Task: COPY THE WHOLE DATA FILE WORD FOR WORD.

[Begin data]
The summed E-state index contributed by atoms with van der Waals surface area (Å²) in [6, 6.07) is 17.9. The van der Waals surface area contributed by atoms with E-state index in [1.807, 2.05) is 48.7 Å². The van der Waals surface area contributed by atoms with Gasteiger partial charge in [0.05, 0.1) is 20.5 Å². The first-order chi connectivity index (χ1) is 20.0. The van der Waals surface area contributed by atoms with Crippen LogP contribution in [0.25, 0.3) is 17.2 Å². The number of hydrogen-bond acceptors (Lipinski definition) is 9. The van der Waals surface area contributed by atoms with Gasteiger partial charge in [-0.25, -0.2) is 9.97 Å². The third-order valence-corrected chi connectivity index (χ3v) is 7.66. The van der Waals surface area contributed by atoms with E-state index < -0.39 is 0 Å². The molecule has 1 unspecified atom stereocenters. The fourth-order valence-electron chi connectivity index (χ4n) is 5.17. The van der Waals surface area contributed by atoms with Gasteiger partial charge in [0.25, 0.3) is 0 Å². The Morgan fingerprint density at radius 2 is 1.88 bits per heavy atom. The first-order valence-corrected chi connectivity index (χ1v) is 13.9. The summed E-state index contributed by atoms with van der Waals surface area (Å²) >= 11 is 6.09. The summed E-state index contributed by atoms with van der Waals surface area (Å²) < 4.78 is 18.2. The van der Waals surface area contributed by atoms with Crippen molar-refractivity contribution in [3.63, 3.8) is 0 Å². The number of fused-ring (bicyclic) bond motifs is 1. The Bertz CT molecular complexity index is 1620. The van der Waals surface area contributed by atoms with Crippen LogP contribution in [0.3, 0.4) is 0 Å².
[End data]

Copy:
The summed E-state index contributed by atoms with van der Waals surface area (Å²) in [6, 6.07) is 17.9. The van der Waals surface area contributed by atoms with E-state index in [1.807, 2.05) is 48.7 Å². The van der Waals surface area contributed by atoms with Gasteiger partial charge in [0.05, 0.1) is 20.5 Å². The first-order chi connectivity index (χ1) is 20.0. The van der Waals surface area contributed by atoms with Crippen LogP contribution in [0.25, 0.3) is 17.2 Å². The number of hydrogen-bond acceptors (Lipinski definition) is 9. The van der Waals surface area contributed by atoms with Gasteiger partial charge in [-0.25, -0.2) is 9.97 Å². The third-order valence-corrected chi connectivity index (χ3v) is 7.66. The van der Waals surface area contributed by atoms with E-state index < -0.39 is 0 Å². The molecule has 1 unspecified atom stereocenters. The fourth-order valence-electron chi connectivity index (χ4n) is 5.17. The van der Waals surface area contributed by atoms with Gasteiger partial charge in [0.25, 0.3) is 0 Å². The Morgan fingerprint density at radius 2 is 1.88 bits per heavy atom. The first-order valence-corrected chi connectivity index (χ1v) is 13.9. The summed E-state index contributed by atoms with van der Waals surface area (Å²) >= 11 is 6.09. The summed E-state index contributed by atoms with van der Waals surface area (Å²) < 4.78 is 18.2. The van der Waals surface area contributed by atoms with Crippen molar-refractivity contribution in [3.63, 3.8) is 0 Å². The number of fused-ring (bicyclic) bond motifs is 1. The Bertz CT molecular complexity index is 1620. The van der Waals surface area contributed by atoms with Crippen LogP contribution in [0.3, 0.4) is 0 Å².